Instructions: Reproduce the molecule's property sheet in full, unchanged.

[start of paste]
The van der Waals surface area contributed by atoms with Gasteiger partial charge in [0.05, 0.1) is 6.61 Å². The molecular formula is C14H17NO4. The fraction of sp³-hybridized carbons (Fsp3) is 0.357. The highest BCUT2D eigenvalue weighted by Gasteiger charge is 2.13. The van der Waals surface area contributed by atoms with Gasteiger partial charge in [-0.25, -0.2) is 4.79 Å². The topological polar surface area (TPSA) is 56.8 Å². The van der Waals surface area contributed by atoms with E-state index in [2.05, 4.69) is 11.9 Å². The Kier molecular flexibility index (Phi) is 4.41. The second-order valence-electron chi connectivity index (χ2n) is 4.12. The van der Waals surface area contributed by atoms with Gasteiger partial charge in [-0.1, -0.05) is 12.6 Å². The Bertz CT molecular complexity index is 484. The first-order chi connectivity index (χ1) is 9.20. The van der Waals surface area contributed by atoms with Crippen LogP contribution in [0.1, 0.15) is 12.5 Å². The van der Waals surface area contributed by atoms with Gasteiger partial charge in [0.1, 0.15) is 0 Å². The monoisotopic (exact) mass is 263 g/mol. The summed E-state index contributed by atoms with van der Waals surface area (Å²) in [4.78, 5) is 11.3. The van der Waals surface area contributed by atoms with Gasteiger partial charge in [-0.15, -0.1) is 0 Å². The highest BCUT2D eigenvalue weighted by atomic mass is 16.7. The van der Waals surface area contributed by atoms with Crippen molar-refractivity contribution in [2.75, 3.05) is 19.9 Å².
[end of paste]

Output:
The van der Waals surface area contributed by atoms with Gasteiger partial charge in [0.05, 0.1) is 6.61 Å². The molecular formula is C14H17NO4. The fraction of sp³-hybridized carbons (Fsp3) is 0.357. The highest BCUT2D eigenvalue weighted by Gasteiger charge is 2.13. The van der Waals surface area contributed by atoms with Gasteiger partial charge in [-0.25, -0.2) is 4.79 Å². The topological polar surface area (TPSA) is 56.8 Å². The van der Waals surface area contributed by atoms with E-state index in [2.05, 4.69) is 11.9 Å². The Kier molecular flexibility index (Phi) is 4.41. The second-order valence-electron chi connectivity index (χ2n) is 4.12. The van der Waals surface area contributed by atoms with Gasteiger partial charge in [-0.1, -0.05) is 12.6 Å². The Bertz CT molecular complexity index is 484. The first-order chi connectivity index (χ1) is 9.20. The van der Waals surface area contributed by atoms with Crippen LogP contribution in [0.1, 0.15) is 12.5 Å². The van der Waals surface area contributed by atoms with Gasteiger partial charge in [0.1, 0.15) is 0 Å². The monoisotopic (exact) mass is 263 g/mol. The summed E-state index contributed by atoms with van der Waals surface area (Å²) in [4.78, 5) is 11.3. The van der Waals surface area contributed by atoms with Gasteiger partial charge in [-0.15, -0.1) is 0 Å². The highest BCUT2D eigenvalue weighted by atomic mass is 16.7. The van der Waals surface area contributed by atoms with Crippen molar-refractivity contribution in [2.75, 3.05) is 19.9 Å².